4. Unique Experience

Studying in Spain would be an unique experience. You could not compare it to what you would receive from an American degree.

You will have the chance to make friends and networking connections from all over the world. You make a home away from home in a new country. You have a cool tidbit to add to your resume. How awesome would it be to explain to a potential employer that you completed your degree in Spain?

Plus, the experience causes you to be much more independent. You will have the opportunity to be living alone for the first time, but in a whole new country. This really forces you to be much more independent, because your family cannot quickly come over to help everything that goes wrong. It helps you learn to solve problems independently, which is a great trait to have!

5. Permanent Residency

After living in Spain on a student visa for 3 years (and doing the same course of study), you will have the opportunity to extend your student visa to being able to reside and work full-time in Spain.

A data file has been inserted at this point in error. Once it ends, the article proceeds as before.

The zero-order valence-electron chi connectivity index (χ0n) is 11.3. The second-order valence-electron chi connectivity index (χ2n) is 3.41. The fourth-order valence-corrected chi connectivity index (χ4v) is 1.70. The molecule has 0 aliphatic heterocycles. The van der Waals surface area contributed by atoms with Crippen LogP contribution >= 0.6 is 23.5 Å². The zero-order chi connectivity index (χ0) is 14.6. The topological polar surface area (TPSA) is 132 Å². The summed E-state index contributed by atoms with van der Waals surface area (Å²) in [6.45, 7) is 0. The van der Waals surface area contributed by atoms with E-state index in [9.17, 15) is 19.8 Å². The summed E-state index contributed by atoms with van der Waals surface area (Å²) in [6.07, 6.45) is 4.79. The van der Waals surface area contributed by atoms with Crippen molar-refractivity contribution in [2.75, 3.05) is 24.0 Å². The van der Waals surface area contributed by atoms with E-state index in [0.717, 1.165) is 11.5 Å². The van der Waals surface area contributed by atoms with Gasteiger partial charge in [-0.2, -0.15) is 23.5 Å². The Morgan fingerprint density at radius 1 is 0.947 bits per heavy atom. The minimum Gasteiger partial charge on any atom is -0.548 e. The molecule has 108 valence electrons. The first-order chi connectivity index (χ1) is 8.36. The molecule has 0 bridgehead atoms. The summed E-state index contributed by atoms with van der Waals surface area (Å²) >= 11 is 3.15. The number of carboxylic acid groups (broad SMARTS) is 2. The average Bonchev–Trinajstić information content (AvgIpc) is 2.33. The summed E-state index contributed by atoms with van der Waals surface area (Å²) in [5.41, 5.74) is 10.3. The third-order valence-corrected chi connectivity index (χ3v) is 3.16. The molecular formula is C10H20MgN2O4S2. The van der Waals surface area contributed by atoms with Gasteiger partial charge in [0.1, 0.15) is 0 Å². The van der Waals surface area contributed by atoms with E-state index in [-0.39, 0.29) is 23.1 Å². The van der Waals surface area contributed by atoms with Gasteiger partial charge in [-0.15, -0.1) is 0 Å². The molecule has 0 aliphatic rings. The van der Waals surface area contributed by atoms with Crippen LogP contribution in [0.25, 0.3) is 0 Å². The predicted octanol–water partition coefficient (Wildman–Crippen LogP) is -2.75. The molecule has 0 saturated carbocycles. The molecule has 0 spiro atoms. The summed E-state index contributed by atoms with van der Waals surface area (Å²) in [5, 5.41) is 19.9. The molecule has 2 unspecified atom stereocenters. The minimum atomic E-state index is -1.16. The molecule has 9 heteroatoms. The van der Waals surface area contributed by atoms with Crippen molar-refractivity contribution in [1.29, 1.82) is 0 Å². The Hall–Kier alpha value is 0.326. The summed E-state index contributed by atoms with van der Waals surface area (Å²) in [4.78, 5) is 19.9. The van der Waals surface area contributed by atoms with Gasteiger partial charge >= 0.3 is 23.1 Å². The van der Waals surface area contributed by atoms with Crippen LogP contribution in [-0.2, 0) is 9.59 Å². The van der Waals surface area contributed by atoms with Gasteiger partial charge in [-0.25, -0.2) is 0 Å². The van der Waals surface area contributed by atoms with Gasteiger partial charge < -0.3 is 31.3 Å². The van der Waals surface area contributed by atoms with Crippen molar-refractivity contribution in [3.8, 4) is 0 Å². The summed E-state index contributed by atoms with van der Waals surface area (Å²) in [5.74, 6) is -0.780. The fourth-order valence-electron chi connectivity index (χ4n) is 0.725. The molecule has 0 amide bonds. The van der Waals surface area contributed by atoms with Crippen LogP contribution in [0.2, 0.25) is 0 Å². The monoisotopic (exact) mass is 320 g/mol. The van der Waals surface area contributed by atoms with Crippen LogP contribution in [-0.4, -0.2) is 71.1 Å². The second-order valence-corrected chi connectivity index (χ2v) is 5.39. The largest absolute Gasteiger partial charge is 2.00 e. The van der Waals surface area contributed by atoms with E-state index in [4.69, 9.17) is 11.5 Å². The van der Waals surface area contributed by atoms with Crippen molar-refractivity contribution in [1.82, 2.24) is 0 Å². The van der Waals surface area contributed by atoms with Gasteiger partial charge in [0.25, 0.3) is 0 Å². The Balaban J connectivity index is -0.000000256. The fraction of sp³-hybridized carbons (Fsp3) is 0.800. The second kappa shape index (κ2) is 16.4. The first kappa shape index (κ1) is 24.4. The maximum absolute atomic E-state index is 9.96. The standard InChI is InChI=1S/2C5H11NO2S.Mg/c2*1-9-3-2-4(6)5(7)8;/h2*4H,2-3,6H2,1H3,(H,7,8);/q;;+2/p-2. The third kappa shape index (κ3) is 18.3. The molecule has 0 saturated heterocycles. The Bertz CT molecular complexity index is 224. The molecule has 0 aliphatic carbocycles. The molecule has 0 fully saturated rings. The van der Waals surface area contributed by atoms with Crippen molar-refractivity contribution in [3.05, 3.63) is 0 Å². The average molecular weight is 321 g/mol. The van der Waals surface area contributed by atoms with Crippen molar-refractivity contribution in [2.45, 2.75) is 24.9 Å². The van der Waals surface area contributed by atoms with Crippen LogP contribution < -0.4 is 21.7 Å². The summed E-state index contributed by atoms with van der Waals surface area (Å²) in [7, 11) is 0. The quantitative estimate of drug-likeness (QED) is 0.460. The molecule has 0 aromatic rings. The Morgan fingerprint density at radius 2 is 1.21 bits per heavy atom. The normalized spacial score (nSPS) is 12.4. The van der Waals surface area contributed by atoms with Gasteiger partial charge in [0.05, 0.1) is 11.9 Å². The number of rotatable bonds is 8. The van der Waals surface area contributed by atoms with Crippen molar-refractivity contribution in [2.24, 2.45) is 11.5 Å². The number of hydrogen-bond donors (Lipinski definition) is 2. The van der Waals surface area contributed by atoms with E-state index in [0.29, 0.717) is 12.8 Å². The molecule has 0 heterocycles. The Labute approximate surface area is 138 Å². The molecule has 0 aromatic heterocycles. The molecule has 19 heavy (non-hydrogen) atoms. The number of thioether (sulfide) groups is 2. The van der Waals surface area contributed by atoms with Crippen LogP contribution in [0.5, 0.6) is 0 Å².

If you see a future in Spain, then you should totally jump on the opportunity to complete an undergraduate degree in the county.

Hopefully, you are a bit more convinced to complete your degree in Spain. Can you think of any more reasons to obtain your undergraduate degree in Spain? I would love to hear some of your reasons in the comments section below.

Finding the Perfect Study Abroad Program

Studying abroad is a once-in-a-lifetime experience for most, so finding the perfect type of program is essential. There are a variety of exchange types, and I hope this guide will help you discover which one would be perfect for you.

Direct Exchange

If you are looking to do a direct exchange programs, ISEP offers the most options for undergraduate students, whether in Spain or across the world. A direct exchange program allows you to study directly in a university abroad. Often, they require you to already have studied the official language of the country for at least 5 semesters at university-level. It is recommended that you have at least with a B1 (intermediate) level of Spanish if you are wanting to do an exchange in Spain.